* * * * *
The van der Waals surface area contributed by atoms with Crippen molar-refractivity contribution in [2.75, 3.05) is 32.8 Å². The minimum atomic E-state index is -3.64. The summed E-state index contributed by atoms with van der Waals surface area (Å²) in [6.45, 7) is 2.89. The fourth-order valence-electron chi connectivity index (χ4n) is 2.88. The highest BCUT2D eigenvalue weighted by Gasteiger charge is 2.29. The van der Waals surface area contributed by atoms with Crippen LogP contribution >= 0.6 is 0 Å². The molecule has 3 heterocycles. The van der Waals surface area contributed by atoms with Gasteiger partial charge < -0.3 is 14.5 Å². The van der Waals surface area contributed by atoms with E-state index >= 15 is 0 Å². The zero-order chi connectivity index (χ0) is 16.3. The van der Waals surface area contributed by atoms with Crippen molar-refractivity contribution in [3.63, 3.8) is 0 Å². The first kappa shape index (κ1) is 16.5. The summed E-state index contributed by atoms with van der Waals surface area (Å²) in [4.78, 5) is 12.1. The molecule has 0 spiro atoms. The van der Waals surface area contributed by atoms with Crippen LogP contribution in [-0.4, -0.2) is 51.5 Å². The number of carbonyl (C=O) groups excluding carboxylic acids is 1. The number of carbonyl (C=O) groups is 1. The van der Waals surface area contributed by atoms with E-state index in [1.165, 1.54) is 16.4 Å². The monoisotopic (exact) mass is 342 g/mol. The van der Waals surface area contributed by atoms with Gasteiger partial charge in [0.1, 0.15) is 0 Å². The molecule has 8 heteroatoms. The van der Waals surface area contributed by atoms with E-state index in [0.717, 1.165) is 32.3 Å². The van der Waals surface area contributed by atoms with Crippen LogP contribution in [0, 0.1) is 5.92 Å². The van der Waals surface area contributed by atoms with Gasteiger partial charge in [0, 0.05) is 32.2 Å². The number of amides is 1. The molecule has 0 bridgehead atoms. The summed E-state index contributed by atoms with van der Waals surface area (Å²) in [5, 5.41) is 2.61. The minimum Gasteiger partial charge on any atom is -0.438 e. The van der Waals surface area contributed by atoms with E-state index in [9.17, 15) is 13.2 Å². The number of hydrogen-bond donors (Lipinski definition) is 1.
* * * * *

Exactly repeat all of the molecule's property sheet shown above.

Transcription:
The van der Waals surface area contributed by atoms with Crippen molar-refractivity contribution in [2.75, 3.05) is 32.8 Å². The minimum atomic E-state index is -3.64. The summed E-state index contributed by atoms with van der Waals surface area (Å²) in [6.45, 7) is 2.89. The fourth-order valence-electron chi connectivity index (χ4n) is 2.88. The highest BCUT2D eigenvalue weighted by Gasteiger charge is 2.29. The van der Waals surface area contributed by atoms with Crippen LogP contribution >= 0.6 is 0 Å². The molecule has 3 heterocycles. The van der Waals surface area contributed by atoms with Gasteiger partial charge < -0.3 is 14.5 Å². The van der Waals surface area contributed by atoms with E-state index >= 15 is 0 Å². The zero-order chi connectivity index (χ0) is 16.3. The van der Waals surface area contributed by atoms with Crippen molar-refractivity contribution in [3.63, 3.8) is 0 Å². The first kappa shape index (κ1) is 16.5. The summed E-state index contributed by atoms with van der Waals surface area (Å²) in [4.78, 5) is 12.1. The molecule has 0 spiro atoms. The van der Waals surface area contributed by atoms with Crippen LogP contribution in [-0.4, -0.2) is 51.5 Å². The number of carbonyl (C=O) groups excluding carboxylic acids is 1. The number of carbonyl (C=O) groups is 1. The van der Waals surface area contributed by atoms with E-state index in [1.165, 1.54) is 16.4 Å². The monoisotopic (exact) mass is 342 g/mol. The van der Waals surface area contributed by atoms with Gasteiger partial charge in [0.1, 0.15) is 0 Å². The molecule has 8 heteroatoms. The van der Waals surface area contributed by atoms with E-state index in [0.717, 1.165) is 32.3 Å². The van der Waals surface area contributed by atoms with Crippen LogP contribution in [0, 0.1) is 5.92 Å². The van der Waals surface area contributed by atoms with Gasteiger partial charge in [0, 0.05) is 32.2 Å². The number of amides is 1. The molecule has 0 bridgehead atoms. The summed E-state index contributed by atoms with van der Waals surface area (Å²) in [5, 5.41) is 2.61. The minimum Gasteiger partial charge on any atom is -0.438 e. The van der Waals surface area contributed by atoms with E-state index in [9.17, 15) is 13.2 Å². The number of hydrogen-bond donors (Lipinski definition) is 1.